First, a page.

I recently spoke to a group of writers who had experienced trauma. Most of them were unable to write, but they still gathered in their writing group regularly, just to be in touch with creativity and keep the door open for the healing balm of a story, the warmth of a connection.
In my very first grad school class, the class read my essay, and the professor called me an idiot. Everyone was totally silent as he then lambasted my writing. Granted, it wasn't a story, but 30 years later and I still remember how I felt. At least, now that I'm a teacher, I am sure that I never humiliate a student like that.
Thank you, Grant! Such a compassionate and thoughtful and WISE post. As a writer with a lot of trauma still working through (a life long journey) who often struggles with getting pen to the page, this post is a comfort and balm.
Hi Grant. Thank you for bringing attention to trauma and writing. Trauma is such a slippery, shapeshifting thing to me. It's invisible. It grows and then shrinks. It has a cycle. Some days are better than others. After about eight years after my dad died, I started tugging on the thread of where my grief came from and I discovered that I was born into grief as my mom was pregnant with me when her father was dying of cancer. And in fact she had me in the same hospital where he was being treated. I then went back centuries and found that I have a a 10x great grand mother who was killed during the Salem Witch Trials. Grief and trauma are like invisible participants in our lives. They can also change DNA. But as you recognized, the trauma needs to be acknowledged. And that might never happen in a person's lifetime and that's okay. My grief and trauma and pushing me in the direction of offering my experiences to others. I have been in the process of finding my voice and my words when I get into the background of my experiences. I want to offer my experience to others. Show that happy moments in the time after losing your intimate family members is possible. There is a lot to unpack. I went on a journey to find a system that would help me make sense of my life and what I found is the best system can be the one that someone creates for themselves. This particular thread led me to discovering not just one but two grad programs that can support my writing practice and help my words to be expressed.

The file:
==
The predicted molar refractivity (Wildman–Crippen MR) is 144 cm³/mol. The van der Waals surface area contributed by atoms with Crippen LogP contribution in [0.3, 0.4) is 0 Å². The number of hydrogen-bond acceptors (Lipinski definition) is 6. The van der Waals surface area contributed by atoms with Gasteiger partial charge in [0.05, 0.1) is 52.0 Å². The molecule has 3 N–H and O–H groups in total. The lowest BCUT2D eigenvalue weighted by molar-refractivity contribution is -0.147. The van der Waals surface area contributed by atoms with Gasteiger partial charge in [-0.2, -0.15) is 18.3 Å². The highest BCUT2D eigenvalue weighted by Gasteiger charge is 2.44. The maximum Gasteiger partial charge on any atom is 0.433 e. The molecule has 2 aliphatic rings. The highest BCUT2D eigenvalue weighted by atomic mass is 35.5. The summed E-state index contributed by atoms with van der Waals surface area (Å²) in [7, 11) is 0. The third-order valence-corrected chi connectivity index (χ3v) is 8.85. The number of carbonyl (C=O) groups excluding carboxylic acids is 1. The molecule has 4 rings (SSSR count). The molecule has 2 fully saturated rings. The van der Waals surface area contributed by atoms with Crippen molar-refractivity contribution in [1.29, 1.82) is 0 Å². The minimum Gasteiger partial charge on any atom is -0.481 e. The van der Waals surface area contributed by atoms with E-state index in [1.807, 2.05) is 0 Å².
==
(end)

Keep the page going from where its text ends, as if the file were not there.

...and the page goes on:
The time we live in right now is quite interesting. There are people who are experiencing trauma and grief due to covid. My experience is comparable in that my parents both passed after illness but both were gone in the early 2010s (2010 for my mom and 2013 for my dad respectfully). I think right now I can be of assistance as people discover their 'new normal.'
Thank you for bring attention to writing and trauma. As a survivor, abuse affected almost every aspect of my life, especially my education. About 15 years ago, at age 55, I graduated college with a B.A. in writing. In my last semester, I wrote a short story for the class newsletter, which gave me the confidence that perhaps I could write one short story a month.
Each story built my confidence. A year after graduation, I applied for a Lanesboro Emerging Artist Residency Program, which offered a 4 week writing retreat. I was stunned by their response. They graded my writing, giving me a D-. That’s right. Not a D, but a D-. And the comment that burned into my brain was, “The only positive thing I can say about this writer is she can write a complete sentence.” I was insulted. Then I became angry.
I recognize I had much to learn about storytelling, and perhaps my storytelling was a C-. However grading it as if I was in grade school was unnecessary and the critique comment was unkind. Fortunately, I did not let it define me as a writer or stop me from writing. I spent the next 15 years honing my skills and I've finished my memoir. It is my hope that all such organizations will have a second set of eyes review comments before sending them out. Such harsh critiques could crush a budding writer.
Dear Grant, glad you are writing about this--as so many memoirists are writing about trauma and they need the tenderness and compassion you showed from their teachers/mentors. In my work and books, I talk about the need for backing off and self-care, but it is hard sometimes because at the same time that writing those tough stories is re-entering the trauma, it's also allowing the writer to name what happened for the first time, and releases energy by writing things out through the body. I point out in my book Writing Your Healing Story that we become our own witness to that younger wounded self when we write. And most of us need that desperately.
Most of all, as you point out, writers of memoir need to be listened to and witnessed by others so they stay tethered to human hearts. In that act, so much healing happens. And yes, when a teacher puts their ego above the humanity of a student's writing, terrible damage and wounding can be done. Thank you for drawing our attention to this aspect of writing that can be so challenging.
This is so lovely. Thank you, Grant.